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EnglishEdit

EtymologyEdit

German Berg, Norwegian berg, "hill/mountain"

Proper nounEdit

Berg

  1. A place name, notably of:
    1. A former duchy and later grand duchy in Westphalia (Western Germany).
    2. A municipality in Troms, Norway.
  2. A surname common in the US, associated with German or Scandinavian ancestry.

StatisticsEdit

  • According to the 2010 United States Census, Berg is the 712th most common surname in the United States, belonging to 48,746 individuals. Berg is most common among White (94.7%) individuals.

AnagramsEdit


GermanEdit

EtymologyEdit

From Middle High German [Term?], from Old High German berg, from Proto-Germanic *bergaz, from Proto-Indo-European *bʰerǵʰ- (high). Compare Dutch berg, Low German Barg, Biärg, West Frisian berch, English berg, bergh, barrow, Danish bjerg, Swedish berg.

PronunciationEdit

  • IPA(key): /bɛrk/, /bɛɐ̯k/ (Germany, preferred in formal language)
  • IPA(key): /b̥ɛrɡ̊/ (Swiss, Austro-Bavarian)
  • IPA(key): /bɛrç/, /bɛɐ̯ç/ (Northern and Central Germany, Franconia, Lower Bavaria)
  • (file)

NounEdit

Berg m (genitive Berges or Bergs, plural Berge)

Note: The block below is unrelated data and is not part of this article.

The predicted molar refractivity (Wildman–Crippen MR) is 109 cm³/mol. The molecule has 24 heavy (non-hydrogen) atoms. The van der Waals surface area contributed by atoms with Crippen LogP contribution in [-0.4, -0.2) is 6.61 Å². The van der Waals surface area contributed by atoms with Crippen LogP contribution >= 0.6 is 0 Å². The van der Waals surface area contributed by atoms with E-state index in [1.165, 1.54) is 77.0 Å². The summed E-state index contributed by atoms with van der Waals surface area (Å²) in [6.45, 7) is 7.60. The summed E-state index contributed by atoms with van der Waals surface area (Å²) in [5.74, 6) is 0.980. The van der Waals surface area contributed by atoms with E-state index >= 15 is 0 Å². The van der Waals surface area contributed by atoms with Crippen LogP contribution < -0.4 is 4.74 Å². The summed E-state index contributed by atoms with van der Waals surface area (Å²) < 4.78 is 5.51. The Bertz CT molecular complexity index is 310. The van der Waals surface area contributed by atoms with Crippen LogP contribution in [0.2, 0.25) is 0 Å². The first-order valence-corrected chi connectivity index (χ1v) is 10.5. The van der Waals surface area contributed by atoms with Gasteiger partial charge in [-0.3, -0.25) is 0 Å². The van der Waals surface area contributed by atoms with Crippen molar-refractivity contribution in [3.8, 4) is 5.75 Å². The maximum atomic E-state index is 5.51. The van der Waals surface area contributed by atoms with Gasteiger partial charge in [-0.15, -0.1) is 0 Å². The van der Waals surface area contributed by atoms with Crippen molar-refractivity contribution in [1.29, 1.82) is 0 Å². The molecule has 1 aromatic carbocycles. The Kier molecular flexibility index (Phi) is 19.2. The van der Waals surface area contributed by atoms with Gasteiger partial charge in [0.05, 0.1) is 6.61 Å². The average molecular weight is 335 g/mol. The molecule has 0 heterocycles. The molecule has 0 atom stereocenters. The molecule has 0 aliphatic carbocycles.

1. a mountain, hill

DeclensionEdit

Derived termsEdit

Proper nounEdit

Berg m or f (genitive Bergs)

  1. A surname, as of the composer Alban Berg

Proper nounEdit

Berg n (genitive Bergs)

  1. a place name, listed as follows:
    1. a former duchy and later grand duchy in Westphalia (Germany)
    2. a municipality in Lower Austria, Austria
    3. any of three municipalities in Bavaria, Germany
    4. any of three municipalities in Rhineland-Palatinate, Germany
    5. any of two municipalities in Switzerland
    6. a municipality in Troms, Norway

NorwegianEdit

Proper nounEdit

Berg

  1. A municipality in Troms, Norway
  2. A surname​.

SwedishEdit

EtymologyEdit

From berg (mountain).

Proper nounEdit

Berg c (genitive Bergs)

  1. A surname​.

See alsoEdit